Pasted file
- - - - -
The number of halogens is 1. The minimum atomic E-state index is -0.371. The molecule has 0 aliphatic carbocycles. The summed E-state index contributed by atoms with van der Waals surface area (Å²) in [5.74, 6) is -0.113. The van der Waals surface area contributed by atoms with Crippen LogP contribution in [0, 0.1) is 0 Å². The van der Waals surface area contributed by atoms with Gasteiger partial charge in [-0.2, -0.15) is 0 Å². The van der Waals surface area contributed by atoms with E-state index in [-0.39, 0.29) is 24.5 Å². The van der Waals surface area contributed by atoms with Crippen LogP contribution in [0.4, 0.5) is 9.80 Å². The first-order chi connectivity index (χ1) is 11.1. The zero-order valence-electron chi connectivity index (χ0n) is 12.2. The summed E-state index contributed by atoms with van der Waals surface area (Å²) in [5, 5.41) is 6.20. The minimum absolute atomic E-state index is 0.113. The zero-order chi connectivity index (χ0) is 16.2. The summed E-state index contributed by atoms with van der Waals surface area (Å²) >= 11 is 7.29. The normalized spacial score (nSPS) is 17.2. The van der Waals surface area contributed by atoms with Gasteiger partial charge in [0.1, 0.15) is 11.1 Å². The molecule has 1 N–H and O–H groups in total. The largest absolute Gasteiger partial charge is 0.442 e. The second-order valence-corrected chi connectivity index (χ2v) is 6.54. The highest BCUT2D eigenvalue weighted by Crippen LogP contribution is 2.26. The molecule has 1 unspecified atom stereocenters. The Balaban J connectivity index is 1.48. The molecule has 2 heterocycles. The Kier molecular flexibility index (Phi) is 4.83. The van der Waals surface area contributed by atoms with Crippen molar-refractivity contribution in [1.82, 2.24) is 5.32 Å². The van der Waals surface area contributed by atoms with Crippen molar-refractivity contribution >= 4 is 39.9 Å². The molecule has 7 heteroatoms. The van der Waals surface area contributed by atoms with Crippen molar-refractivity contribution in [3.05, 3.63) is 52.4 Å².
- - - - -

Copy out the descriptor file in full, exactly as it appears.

The number of halogens is 1. The minimum atomic E-state index is -0.371. The molecule has 0 aliphatic carbocycles. The summed E-state index contributed by atoms with van der Waals surface area (Å²) in [5.74, 6) is -0.113. The van der Waals surface area contributed by atoms with Crippen LogP contribution in [0, 0.1) is 0 Å². The van der Waals surface area contributed by atoms with Gasteiger partial charge in [-0.2, -0.15) is 0 Å². The van der Waals surface area contributed by atoms with E-state index in [-0.39, 0.29) is 24.5 Å². The van der Waals surface area contributed by atoms with Crippen LogP contribution in [0.4, 0.5) is 9.80 Å². The first-order chi connectivity index (χ1) is 11.1. The zero-order valence-electron chi connectivity index (χ0n) is 12.2. The summed E-state index contributed by atoms with van der Waals surface area (Å²) in [5, 5.41) is 6.20. The minimum absolute atomic E-state index is 0.113. The zero-order chi connectivity index (χ0) is 16.2. The summed E-state index contributed by atoms with van der Waals surface area (Å²) >= 11 is 7.29. The normalized spacial score (nSPS) is 17.2. The van der Waals surface area contributed by atoms with Gasteiger partial charge in [0.1, 0.15) is 11.1 Å². The molecule has 1 N–H and O–H groups in total. The largest absolute Gasteiger partial charge is 0.442 e. The second-order valence-corrected chi connectivity index (χ2v) is 6.54. The highest BCUT2D eigenvalue weighted by Crippen LogP contribution is 2.26. The molecule has 1 unspecified atom stereocenters. The Balaban J connectivity index is 1.48. The molecule has 2 heterocycles. The Kier molecular flexibility index (Phi) is 4.83. The van der Waals surface area contributed by atoms with Crippen molar-refractivity contribution in [1.82, 2.24) is 5.32 Å². The van der Waals surface area contributed by atoms with Crippen molar-refractivity contribution >= 4 is 39.9 Å². The molecule has 7 heteroatoms. The van der Waals surface area contributed by atoms with Crippen molar-refractivity contribution in [3.05, 3.63) is 52.4 Å².